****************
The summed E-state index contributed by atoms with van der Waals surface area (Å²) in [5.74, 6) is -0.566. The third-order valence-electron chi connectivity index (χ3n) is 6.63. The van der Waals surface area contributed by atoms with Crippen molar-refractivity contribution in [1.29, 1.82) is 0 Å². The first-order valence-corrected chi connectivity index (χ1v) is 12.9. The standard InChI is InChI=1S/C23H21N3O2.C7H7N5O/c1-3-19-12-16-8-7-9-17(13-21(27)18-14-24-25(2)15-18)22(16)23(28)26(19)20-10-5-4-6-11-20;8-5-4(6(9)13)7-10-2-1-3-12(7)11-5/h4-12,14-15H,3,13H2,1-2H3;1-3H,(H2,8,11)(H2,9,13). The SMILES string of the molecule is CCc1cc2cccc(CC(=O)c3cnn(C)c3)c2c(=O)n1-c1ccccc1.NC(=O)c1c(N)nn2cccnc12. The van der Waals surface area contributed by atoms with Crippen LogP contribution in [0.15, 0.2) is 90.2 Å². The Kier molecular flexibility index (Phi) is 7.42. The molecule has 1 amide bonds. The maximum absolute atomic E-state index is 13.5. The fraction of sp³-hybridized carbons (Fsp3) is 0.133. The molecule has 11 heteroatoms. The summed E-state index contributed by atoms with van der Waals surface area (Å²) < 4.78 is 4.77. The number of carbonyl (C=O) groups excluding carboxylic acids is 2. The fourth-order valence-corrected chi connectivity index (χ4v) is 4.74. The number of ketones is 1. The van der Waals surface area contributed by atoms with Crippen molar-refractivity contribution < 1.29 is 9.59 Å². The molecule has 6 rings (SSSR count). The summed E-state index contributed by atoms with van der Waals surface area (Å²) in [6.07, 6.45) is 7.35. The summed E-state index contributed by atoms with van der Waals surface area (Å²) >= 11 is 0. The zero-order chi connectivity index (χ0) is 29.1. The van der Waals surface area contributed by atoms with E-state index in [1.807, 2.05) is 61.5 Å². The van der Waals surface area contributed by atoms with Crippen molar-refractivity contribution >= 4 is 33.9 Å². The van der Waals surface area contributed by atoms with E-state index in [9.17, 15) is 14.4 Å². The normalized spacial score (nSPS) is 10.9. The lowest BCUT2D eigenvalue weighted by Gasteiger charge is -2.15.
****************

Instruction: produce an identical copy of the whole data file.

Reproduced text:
The summed E-state index contributed by atoms with van der Waals surface area (Å²) in [5.74, 6) is -0.566. The third-order valence-electron chi connectivity index (χ3n) is 6.63. The van der Waals surface area contributed by atoms with Crippen molar-refractivity contribution in [1.29, 1.82) is 0 Å². The first-order valence-corrected chi connectivity index (χ1v) is 12.9. The standard InChI is InChI=1S/C23H21N3O2.C7H7N5O/c1-3-19-12-16-8-7-9-17(13-21(27)18-14-24-25(2)15-18)22(16)23(28)26(19)20-10-5-4-6-11-20;8-5-4(6(9)13)7-10-2-1-3-12(7)11-5/h4-12,14-15H,3,13H2,1-2H3;1-3H,(H2,8,11)(H2,9,13). The SMILES string of the molecule is CCc1cc2cccc(CC(=O)c3cnn(C)c3)c2c(=O)n1-c1ccccc1.NC(=O)c1c(N)nn2cccnc12. The van der Waals surface area contributed by atoms with Crippen LogP contribution in [0.15, 0.2) is 90.2 Å². The Kier molecular flexibility index (Phi) is 7.42. The molecule has 1 amide bonds. The maximum absolute atomic E-state index is 13.5. The fraction of sp³-hybridized carbons (Fsp3) is 0.133. The molecule has 11 heteroatoms. The summed E-state index contributed by atoms with van der Waals surface area (Å²) < 4.78 is 4.77. The number of carbonyl (C=O) groups excluding carboxylic acids is 2. The fourth-order valence-corrected chi connectivity index (χ4v) is 4.74. The number of ketones is 1. The van der Waals surface area contributed by atoms with Crippen molar-refractivity contribution < 1.29 is 9.59 Å². The molecule has 6 rings (SSSR count). The summed E-state index contributed by atoms with van der Waals surface area (Å²) in [6.07, 6.45) is 7.35. The summed E-state index contributed by atoms with van der Waals surface area (Å²) >= 11 is 0. The zero-order chi connectivity index (χ0) is 29.1. The van der Waals surface area contributed by atoms with E-state index in [1.807, 2.05) is 61.5 Å². The van der Waals surface area contributed by atoms with Crippen molar-refractivity contribution >= 4 is 33.9 Å². The van der Waals surface area contributed by atoms with E-state index in [9.17, 15) is 14.4 Å². The normalized spacial score (nSPS) is 10.9. The lowest BCUT2D eigenvalue weighted by Gasteiger charge is -2.15.